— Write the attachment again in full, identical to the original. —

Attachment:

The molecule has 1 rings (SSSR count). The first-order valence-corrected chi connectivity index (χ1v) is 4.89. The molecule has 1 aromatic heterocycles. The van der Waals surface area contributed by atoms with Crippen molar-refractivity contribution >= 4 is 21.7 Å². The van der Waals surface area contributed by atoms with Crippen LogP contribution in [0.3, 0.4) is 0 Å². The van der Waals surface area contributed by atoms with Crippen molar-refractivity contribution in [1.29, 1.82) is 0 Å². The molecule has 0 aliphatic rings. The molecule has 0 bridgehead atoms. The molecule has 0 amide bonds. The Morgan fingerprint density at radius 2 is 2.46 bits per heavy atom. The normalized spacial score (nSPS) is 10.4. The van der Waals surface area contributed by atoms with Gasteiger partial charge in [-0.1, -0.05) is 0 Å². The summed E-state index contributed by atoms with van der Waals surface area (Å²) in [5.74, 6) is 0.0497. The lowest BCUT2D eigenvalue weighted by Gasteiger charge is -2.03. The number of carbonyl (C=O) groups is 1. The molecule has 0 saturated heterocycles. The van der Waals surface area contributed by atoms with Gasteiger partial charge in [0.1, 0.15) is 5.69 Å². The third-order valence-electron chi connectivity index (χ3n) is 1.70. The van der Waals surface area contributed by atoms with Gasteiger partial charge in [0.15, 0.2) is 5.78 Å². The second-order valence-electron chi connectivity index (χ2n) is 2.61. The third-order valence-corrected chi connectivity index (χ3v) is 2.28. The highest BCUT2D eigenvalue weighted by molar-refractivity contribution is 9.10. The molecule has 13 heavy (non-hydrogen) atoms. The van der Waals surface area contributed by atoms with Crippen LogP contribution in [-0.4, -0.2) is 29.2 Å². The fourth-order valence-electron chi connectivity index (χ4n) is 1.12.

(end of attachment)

The molecule has 1 rings (SSSR count). The first-order valence-corrected chi connectivity index (χ1v) is 4.89. The molecule has 1 aromatic heterocycles. The van der Waals surface area contributed by atoms with Crippen molar-refractivity contribution >= 4 is 21.7 Å². The van der Waals surface area contributed by atoms with Crippen LogP contribution in [0.3, 0.4) is 0 Å². The van der Waals surface area contributed by atoms with Crippen molar-refractivity contribution in [1.29, 1.82) is 0 Å². The molecule has 0 aliphatic rings. The molecule has 0 bridgehead atoms. The molecule has 0 amide bonds. The Morgan fingerprint density at radius 2 is 2.46 bits per heavy atom. The normalized spacial score (nSPS) is 10.4. The van der Waals surface area contributed by atoms with Gasteiger partial charge in [-0.1, -0.05) is 0 Å². The summed E-state index contributed by atoms with van der Waals surface area (Å²) in [5.74, 6) is 0.0497. The lowest BCUT2D eigenvalue weighted by Gasteiger charge is -2.03. The number of carbonyl (C=O) groups is 1. The molecule has 0 saturated heterocycles. The van der Waals surface area contributed by atoms with Gasteiger partial charge in [0.1, 0.15) is 5.69 Å². The third-order valence-electron chi connectivity index (χ3n) is 1.70. The van der Waals surface area contributed by atoms with Gasteiger partial charge in [0.15, 0.2) is 5.78 Å². The second-order valence-electron chi connectivity index (χ2n) is 2.61. The third-order valence-corrected chi connectivity index (χ3v) is 2.28. The highest BCUT2D eigenvalue weighted by molar-refractivity contribution is 9.10. The molecule has 13 heavy (non-hydrogen) atoms. The van der Waals surface area contributed by atoms with Crippen LogP contribution in [-0.4, -0.2) is 29.2 Å². The fourth-order valence-electron chi connectivity index (χ4n) is 1.12.